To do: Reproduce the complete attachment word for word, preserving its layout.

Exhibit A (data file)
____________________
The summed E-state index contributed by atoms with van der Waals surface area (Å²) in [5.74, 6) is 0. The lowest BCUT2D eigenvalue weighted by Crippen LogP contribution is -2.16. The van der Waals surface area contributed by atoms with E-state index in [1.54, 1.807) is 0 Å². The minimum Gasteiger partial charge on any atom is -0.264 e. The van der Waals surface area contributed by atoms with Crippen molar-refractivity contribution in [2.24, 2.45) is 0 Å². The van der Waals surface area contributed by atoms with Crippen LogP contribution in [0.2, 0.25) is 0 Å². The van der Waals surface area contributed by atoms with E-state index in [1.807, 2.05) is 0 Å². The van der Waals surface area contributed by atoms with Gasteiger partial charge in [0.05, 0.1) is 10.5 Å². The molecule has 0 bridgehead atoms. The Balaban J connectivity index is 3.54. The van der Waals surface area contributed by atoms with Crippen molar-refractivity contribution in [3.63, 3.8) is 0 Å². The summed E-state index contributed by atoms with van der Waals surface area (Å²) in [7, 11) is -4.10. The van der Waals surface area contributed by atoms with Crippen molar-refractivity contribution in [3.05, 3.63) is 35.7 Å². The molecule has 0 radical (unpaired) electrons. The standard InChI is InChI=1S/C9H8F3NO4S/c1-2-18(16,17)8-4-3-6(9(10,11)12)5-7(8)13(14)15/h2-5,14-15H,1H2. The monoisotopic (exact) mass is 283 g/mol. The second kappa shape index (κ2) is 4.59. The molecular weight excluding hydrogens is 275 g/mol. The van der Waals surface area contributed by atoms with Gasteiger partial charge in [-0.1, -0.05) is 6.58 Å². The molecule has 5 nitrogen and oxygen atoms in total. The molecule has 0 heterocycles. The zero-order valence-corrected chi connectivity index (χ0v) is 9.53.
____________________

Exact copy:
The summed E-state index contributed by atoms with van der Waals surface area (Å²) in [5.74, 6) is 0. The lowest BCUT2D eigenvalue weighted by Crippen LogP contribution is -2.16. The van der Waals surface area contributed by atoms with E-state index in [1.54, 1.807) is 0 Å². The minimum Gasteiger partial charge on any atom is -0.264 e. The van der Waals surface area contributed by atoms with Crippen molar-refractivity contribution in [2.24, 2.45) is 0 Å². The van der Waals surface area contributed by atoms with Crippen LogP contribution in [0.2, 0.25) is 0 Å². The van der Waals surface area contributed by atoms with E-state index in [1.807, 2.05) is 0 Å². The van der Waals surface area contributed by atoms with Gasteiger partial charge in [0.05, 0.1) is 10.5 Å². The molecule has 0 bridgehead atoms. The Balaban J connectivity index is 3.54. The van der Waals surface area contributed by atoms with Crippen molar-refractivity contribution in [3.63, 3.8) is 0 Å². The summed E-state index contributed by atoms with van der Waals surface area (Å²) in [7, 11) is -4.10. The van der Waals surface area contributed by atoms with Crippen molar-refractivity contribution in [3.05, 3.63) is 35.7 Å². The molecule has 0 radical (unpaired) electrons. The standard InChI is InChI=1S/C9H8F3NO4S/c1-2-18(16,17)8-4-3-6(9(10,11)12)5-7(8)13(14)15/h2-5,14-15H,1H2. The monoisotopic (exact) mass is 283 g/mol. The second kappa shape index (κ2) is 4.59. The molecular weight excluding hydrogens is 275 g/mol. The van der Waals surface area contributed by atoms with Gasteiger partial charge in [-0.1, -0.05) is 6.58 Å². The molecule has 5 nitrogen and oxygen atoms in total. The molecule has 0 heterocycles. The zero-order valence-corrected chi connectivity index (χ0v) is 9.53.